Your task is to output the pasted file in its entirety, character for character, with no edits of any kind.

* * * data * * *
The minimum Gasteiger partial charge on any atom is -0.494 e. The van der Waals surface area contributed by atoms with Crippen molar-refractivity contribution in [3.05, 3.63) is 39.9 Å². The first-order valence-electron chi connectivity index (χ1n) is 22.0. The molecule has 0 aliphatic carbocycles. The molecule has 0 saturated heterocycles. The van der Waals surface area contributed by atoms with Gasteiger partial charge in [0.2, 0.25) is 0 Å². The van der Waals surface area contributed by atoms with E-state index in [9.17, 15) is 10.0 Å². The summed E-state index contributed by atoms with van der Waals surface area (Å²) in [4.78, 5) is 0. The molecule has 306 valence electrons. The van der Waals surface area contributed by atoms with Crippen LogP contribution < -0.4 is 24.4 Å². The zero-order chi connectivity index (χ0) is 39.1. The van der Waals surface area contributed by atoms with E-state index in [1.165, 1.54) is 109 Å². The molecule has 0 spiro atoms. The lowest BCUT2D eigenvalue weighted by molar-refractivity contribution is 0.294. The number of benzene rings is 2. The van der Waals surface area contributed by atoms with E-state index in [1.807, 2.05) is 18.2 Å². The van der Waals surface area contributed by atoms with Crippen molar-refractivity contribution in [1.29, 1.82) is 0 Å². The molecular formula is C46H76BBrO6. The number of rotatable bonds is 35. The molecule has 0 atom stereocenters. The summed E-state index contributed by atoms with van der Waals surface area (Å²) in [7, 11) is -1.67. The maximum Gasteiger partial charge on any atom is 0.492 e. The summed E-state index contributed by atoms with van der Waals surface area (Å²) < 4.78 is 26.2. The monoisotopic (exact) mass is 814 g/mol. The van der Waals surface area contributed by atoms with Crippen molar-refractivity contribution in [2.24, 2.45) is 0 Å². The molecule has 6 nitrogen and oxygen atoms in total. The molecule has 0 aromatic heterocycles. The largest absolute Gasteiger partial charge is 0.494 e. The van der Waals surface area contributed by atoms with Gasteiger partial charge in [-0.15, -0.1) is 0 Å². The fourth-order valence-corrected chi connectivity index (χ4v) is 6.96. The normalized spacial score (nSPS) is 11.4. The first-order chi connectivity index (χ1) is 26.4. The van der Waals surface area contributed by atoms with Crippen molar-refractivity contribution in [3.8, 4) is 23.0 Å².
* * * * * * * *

The minimum Gasteiger partial charge on any atom is -0.494 e. The van der Waals surface area contributed by atoms with Crippen molar-refractivity contribution in [3.05, 3.63) is 39.9 Å². The first-order valence-electron chi connectivity index (χ1n) is 22.0. The molecule has 0 aliphatic carbocycles. The molecule has 0 saturated heterocycles. The van der Waals surface area contributed by atoms with Gasteiger partial charge in [0.2, 0.25) is 0 Å². The van der Waals surface area contributed by atoms with E-state index in [9.17, 15) is 10.0 Å². The summed E-state index contributed by atoms with van der Waals surface area (Å²) in [4.78, 5) is 0. The molecule has 306 valence electrons. The van der Waals surface area contributed by atoms with Crippen LogP contribution < -0.4 is 24.4 Å². The zero-order chi connectivity index (χ0) is 39.1. The van der Waals surface area contributed by atoms with E-state index in [1.165, 1.54) is 109 Å². The molecule has 0 spiro atoms. The lowest BCUT2D eigenvalue weighted by molar-refractivity contribution is 0.294. The number of benzene rings is 2. The van der Waals surface area contributed by atoms with E-state index in [1.807, 2.05) is 18.2 Å². The van der Waals surface area contributed by atoms with Crippen molar-refractivity contribution in [1.29, 1.82) is 0 Å². The molecular formula is C46H76BBrO6. The number of rotatable bonds is 35. The molecule has 0 atom stereocenters. The summed E-state index contributed by atoms with van der Waals surface area (Å²) in [7, 11) is -1.67. The maximum Gasteiger partial charge on any atom is 0.492 e. The summed E-state index contributed by atoms with van der Waals surface area (Å²) < 4.78 is 26.2. The monoisotopic (exact) mass is 814 g/mol. The van der Waals surface area contributed by atoms with Crippen molar-refractivity contribution in [2.24, 2.45) is 0 Å². The molecule has 6 nitrogen and oxygen atoms in total. The molecule has 0 aromatic heterocycles. The largest absolute Gasteiger partial charge is 0.494 e. The van der Waals surface area contributed by atoms with Gasteiger partial charge in [-0.15, -0.1) is 0 Å². The fourth-order valence-corrected chi connectivity index (χ4v) is 6.96. The normalized spacial score (nSPS) is 11.4. The first-order chi connectivity index (χ1) is 26.4. The van der Waals surface area contributed by atoms with Crippen molar-refractivity contribution in [3.8, 4) is 23.0 Å².